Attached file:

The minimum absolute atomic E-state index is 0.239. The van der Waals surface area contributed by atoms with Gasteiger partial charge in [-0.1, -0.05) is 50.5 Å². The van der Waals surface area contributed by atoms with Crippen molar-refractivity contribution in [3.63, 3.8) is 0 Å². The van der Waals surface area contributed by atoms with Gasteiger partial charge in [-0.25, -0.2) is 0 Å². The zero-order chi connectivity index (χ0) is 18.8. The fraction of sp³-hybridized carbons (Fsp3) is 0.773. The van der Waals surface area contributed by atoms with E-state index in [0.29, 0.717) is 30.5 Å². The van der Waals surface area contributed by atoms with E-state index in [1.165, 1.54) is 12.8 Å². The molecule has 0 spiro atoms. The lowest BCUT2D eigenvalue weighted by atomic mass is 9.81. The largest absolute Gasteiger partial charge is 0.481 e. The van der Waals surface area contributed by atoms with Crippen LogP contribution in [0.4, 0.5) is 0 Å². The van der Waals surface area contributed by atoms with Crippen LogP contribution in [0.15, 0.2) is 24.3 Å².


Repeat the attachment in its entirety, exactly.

The minimum absolute atomic E-state index is 0.239. The van der Waals surface area contributed by atoms with Gasteiger partial charge in [-0.1, -0.05) is 50.5 Å². The van der Waals surface area contributed by atoms with Crippen molar-refractivity contribution in [3.63, 3.8) is 0 Å². The van der Waals surface area contributed by atoms with Gasteiger partial charge in [-0.25, -0.2) is 0 Å². The zero-order chi connectivity index (χ0) is 18.8. The fraction of sp³-hybridized carbons (Fsp3) is 0.773. The van der Waals surface area contributed by atoms with E-state index in [0.29, 0.717) is 30.5 Å². The van der Waals surface area contributed by atoms with E-state index in [1.165, 1.54) is 12.8 Å². The molecule has 0 spiro atoms. The lowest BCUT2D eigenvalue weighted by atomic mass is 9.81. The largest absolute Gasteiger partial charge is 0.481 e. The van der Waals surface area contributed by atoms with Crippen LogP contribution in [0.4, 0.5) is 0 Å². The van der Waals surface area contributed by atoms with Crippen LogP contribution in [0.15, 0.2) is 24.3 Å².